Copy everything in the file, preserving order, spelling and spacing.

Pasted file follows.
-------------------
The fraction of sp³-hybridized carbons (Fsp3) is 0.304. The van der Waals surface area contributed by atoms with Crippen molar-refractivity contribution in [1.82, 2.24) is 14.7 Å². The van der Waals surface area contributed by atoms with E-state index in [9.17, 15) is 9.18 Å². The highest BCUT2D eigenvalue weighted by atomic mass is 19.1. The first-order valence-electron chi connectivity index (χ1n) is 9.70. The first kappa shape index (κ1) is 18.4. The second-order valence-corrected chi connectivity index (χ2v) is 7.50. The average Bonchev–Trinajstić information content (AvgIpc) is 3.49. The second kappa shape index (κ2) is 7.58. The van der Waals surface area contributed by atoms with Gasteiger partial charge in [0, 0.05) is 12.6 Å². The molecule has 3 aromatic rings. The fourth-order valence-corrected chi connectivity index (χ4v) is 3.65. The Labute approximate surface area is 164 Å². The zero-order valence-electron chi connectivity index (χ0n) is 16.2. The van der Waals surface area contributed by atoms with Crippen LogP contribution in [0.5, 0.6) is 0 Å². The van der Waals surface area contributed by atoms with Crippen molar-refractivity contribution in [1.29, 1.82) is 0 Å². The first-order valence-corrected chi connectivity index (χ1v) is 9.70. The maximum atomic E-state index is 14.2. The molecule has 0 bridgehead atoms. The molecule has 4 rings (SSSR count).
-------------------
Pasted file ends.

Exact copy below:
The fraction of sp³-hybridized carbons (Fsp3) is 0.304. The van der Waals surface area contributed by atoms with Crippen molar-refractivity contribution in [1.82, 2.24) is 14.7 Å². The van der Waals surface area contributed by atoms with E-state index in [9.17, 15) is 9.18 Å². The highest BCUT2D eigenvalue weighted by atomic mass is 19.1. The first-order valence-electron chi connectivity index (χ1n) is 9.70. The first kappa shape index (κ1) is 18.4. The second-order valence-corrected chi connectivity index (χ2v) is 7.50. The average Bonchev–Trinajstić information content (AvgIpc) is 3.49. The second kappa shape index (κ2) is 7.58. The van der Waals surface area contributed by atoms with Gasteiger partial charge in [0, 0.05) is 12.6 Å². The molecule has 3 aromatic rings. The fourth-order valence-corrected chi connectivity index (χ4v) is 3.65. The Labute approximate surface area is 164 Å². The zero-order valence-electron chi connectivity index (χ0n) is 16.2. The van der Waals surface area contributed by atoms with Crippen LogP contribution in [0.5, 0.6) is 0 Å². The van der Waals surface area contributed by atoms with Crippen molar-refractivity contribution in [1.29, 1.82) is 0 Å². The first-order valence-corrected chi connectivity index (χ1v) is 9.70. The maximum atomic E-state index is 14.2. The molecule has 0 bridgehead atoms. The molecule has 4 rings (SSSR count).